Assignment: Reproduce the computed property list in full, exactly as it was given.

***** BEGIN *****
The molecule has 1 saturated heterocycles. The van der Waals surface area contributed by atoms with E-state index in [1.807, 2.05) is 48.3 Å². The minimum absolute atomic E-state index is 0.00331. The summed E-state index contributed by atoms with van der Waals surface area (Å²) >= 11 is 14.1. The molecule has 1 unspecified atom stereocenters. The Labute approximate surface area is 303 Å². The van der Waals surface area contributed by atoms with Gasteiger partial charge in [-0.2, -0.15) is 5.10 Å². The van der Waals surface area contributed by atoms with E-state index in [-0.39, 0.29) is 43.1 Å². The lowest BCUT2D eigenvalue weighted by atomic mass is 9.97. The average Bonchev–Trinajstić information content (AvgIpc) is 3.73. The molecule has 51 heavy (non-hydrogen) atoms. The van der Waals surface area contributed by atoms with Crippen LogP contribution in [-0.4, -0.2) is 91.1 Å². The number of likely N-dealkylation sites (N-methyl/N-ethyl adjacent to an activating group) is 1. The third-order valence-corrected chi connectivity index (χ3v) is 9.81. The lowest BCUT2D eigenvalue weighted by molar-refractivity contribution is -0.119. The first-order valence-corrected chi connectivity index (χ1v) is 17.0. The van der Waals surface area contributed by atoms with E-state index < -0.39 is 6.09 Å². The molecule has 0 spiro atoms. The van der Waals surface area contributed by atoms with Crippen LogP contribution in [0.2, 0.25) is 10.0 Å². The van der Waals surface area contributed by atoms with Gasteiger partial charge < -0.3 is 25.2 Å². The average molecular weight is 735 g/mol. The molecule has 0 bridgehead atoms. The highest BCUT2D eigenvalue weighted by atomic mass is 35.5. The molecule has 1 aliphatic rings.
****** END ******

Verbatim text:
The molecule has 1 saturated heterocycles. The van der Waals surface area contributed by atoms with E-state index in [1.807, 2.05) is 48.3 Å². The minimum absolute atomic E-state index is 0.00331. The summed E-state index contributed by atoms with van der Waals surface area (Å²) >= 11 is 14.1. The molecule has 1 unspecified atom stereocenters. The Labute approximate surface area is 303 Å². The van der Waals surface area contributed by atoms with Gasteiger partial charge in [-0.2, -0.15) is 5.10 Å². The van der Waals surface area contributed by atoms with E-state index in [-0.39, 0.29) is 43.1 Å². The lowest BCUT2D eigenvalue weighted by atomic mass is 9.97. The average Bonchev–Trinajstić information content (AvgIpc) is 3.73. The molecule has 51 heavy (non-hydrogen) atoms. The van der Waals surface area contributed by atoms with Crippen LogP contribution in [-0.4, -0.2) is 91.1 Å². The number of likely N-dealkylation sites (N-methyl/N-ethyl adjacent to an activating group) is 1. The third-order valence-corrected chi connectivity index (χ3v) is 9.81. The lowest BCUT2D eigenvalue weighted by molar-refractivity contribution is -0.119. The first-order valence-corrected chi connectivity index (χ1v) is 17.0. The van der Waals surface area contributed by atoms with E-state index < -0.39 is 6.09 Å². The molecule has 0 spiro atoms. The van der Waals surface area contributed by atoms with Crippen LogP contribution in [0.2, 0.25) is 10.0 Å². The van der Waals surface area contributed by atoms with Gasteiger partial charge < -0.3 is 25.2 Å². The average molecular weight is 735 g/mol. The molecule has 0 bridgehead atoms. The highest BCUT2D eigenvalue weighted by atomic mass is 35.5. The molecule has 1 aliphatic rings.